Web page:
Skip to content

Se Habla Espanol

(281) 528-9900

For most young children, sucking on thumbs, fingers, or pacifiers is a natural way to self-soothe and to learn about the world around them.  

These habits only become a problem when a child reaches the age at which he/she should have outgrown this need.  

At What Age Should My Child Stop Sucking His/Her Thumb or Using a Pacifier?

We recommend limiting pacifier use and thumb sucking if your child is over two years old.  To prevent dental problems, they should have outgrown the habit altogether by the age of four.  See below for tips if your child is reluctant.

Does Thumbsucking and Pacifier Use Affect My Child's Teeth?

Thumb-sucking or pacifier use past the age of five, and particularly when adult teeth begin to emerge, can cause dental complications. 

Additionally, the intensity of the sucking is an important factor.  Children who aggressively suck on a paci or thumb, can begin to develop dental problems at an earlier age. Aggressive sucking can also cause ulcers or sores to form in the mouth.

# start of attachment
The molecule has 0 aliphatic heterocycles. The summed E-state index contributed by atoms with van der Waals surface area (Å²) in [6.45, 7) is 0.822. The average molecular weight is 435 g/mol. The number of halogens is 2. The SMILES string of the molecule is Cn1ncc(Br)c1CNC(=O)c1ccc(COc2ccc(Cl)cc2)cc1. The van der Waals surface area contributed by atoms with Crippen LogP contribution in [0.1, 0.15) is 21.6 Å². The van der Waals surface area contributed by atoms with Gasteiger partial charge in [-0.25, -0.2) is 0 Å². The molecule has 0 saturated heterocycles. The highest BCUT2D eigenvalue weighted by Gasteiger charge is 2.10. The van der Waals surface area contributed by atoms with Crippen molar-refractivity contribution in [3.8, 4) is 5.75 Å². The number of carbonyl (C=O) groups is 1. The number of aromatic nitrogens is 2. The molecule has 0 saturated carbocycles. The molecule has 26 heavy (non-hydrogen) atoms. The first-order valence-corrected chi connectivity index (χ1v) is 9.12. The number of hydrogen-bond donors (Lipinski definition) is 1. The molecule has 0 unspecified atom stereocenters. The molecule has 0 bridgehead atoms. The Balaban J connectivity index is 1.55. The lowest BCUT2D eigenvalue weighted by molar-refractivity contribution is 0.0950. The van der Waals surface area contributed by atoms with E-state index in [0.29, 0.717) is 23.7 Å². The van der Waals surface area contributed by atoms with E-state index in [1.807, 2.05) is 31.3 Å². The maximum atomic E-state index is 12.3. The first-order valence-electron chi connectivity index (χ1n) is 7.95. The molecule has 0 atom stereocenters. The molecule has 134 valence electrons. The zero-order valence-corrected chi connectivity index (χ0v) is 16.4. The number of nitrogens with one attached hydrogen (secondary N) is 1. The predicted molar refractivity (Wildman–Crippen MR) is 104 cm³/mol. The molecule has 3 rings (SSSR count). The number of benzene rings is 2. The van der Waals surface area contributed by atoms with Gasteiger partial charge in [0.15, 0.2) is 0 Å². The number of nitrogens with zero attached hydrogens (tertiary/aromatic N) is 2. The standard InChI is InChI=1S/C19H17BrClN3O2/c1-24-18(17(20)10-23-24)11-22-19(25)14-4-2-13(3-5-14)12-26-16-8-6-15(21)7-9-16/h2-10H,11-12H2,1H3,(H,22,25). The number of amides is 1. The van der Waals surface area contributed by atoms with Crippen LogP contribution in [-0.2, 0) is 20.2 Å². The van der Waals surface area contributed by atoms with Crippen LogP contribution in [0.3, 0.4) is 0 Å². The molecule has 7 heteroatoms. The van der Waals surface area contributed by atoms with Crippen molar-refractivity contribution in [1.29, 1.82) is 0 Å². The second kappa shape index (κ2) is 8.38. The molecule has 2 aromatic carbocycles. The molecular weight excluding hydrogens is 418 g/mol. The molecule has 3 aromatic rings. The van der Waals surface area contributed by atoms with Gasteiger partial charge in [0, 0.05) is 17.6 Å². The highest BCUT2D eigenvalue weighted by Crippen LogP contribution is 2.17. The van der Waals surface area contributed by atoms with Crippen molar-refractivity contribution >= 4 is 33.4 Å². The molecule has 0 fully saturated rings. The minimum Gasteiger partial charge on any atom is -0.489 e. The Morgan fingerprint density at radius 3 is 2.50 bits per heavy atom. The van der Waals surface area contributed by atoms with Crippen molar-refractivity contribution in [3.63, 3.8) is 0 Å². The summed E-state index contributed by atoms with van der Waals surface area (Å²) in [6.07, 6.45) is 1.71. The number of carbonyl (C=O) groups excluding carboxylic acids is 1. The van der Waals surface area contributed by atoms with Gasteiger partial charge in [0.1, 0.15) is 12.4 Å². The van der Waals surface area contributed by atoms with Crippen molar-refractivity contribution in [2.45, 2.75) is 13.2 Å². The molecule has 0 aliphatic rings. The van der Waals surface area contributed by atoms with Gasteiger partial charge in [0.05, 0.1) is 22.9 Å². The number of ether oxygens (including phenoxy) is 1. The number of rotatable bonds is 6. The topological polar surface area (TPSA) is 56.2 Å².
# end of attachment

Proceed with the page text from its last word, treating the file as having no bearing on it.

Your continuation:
Damage can be difficult to detect by a parent because it tends to occur gradually over a long period of time.  The main issues of concern are the growth and alignment of the teeth and the changes to the structure and shape of the roof of the mouth and jaw.

How Can I Help My Child Stop Thumb or Pacifier Sucking?

Many children give up thumb sucking or pacifier use on their own, or with very gentle encouragement.  Be sure not to punish a child for these behaviors as that can actually worsen the situation and make it a more arduous task in the long run.  

Here are some simple tips for kids that have a harder time letting go of their paci or thumb-sucking habit:

  • Start a reward system similar to those used when potty training.  Create a game where your child can earn points toward a desired reward.


  • Often thumb sucking or paci use is triggered by external stressTry to anticipate these times and provide comfort as much as possible.


  • Ask your dentist to speak with your child about stopping.  Sometimes kids take advice more seriously when coming from their doctor.


  • Keep your child busy during times when he/she habitually sucks on a thumb or paci.  Keep those little hands busy.


  • Consider giving your child a transitional comfort item, such as a new stuffed toy or blanket.  

For a more in-depth approach to pacifier weaning, has a great article that goes more approaches:

There are two very effective methods towards the bottom of that page.

Scroll To Top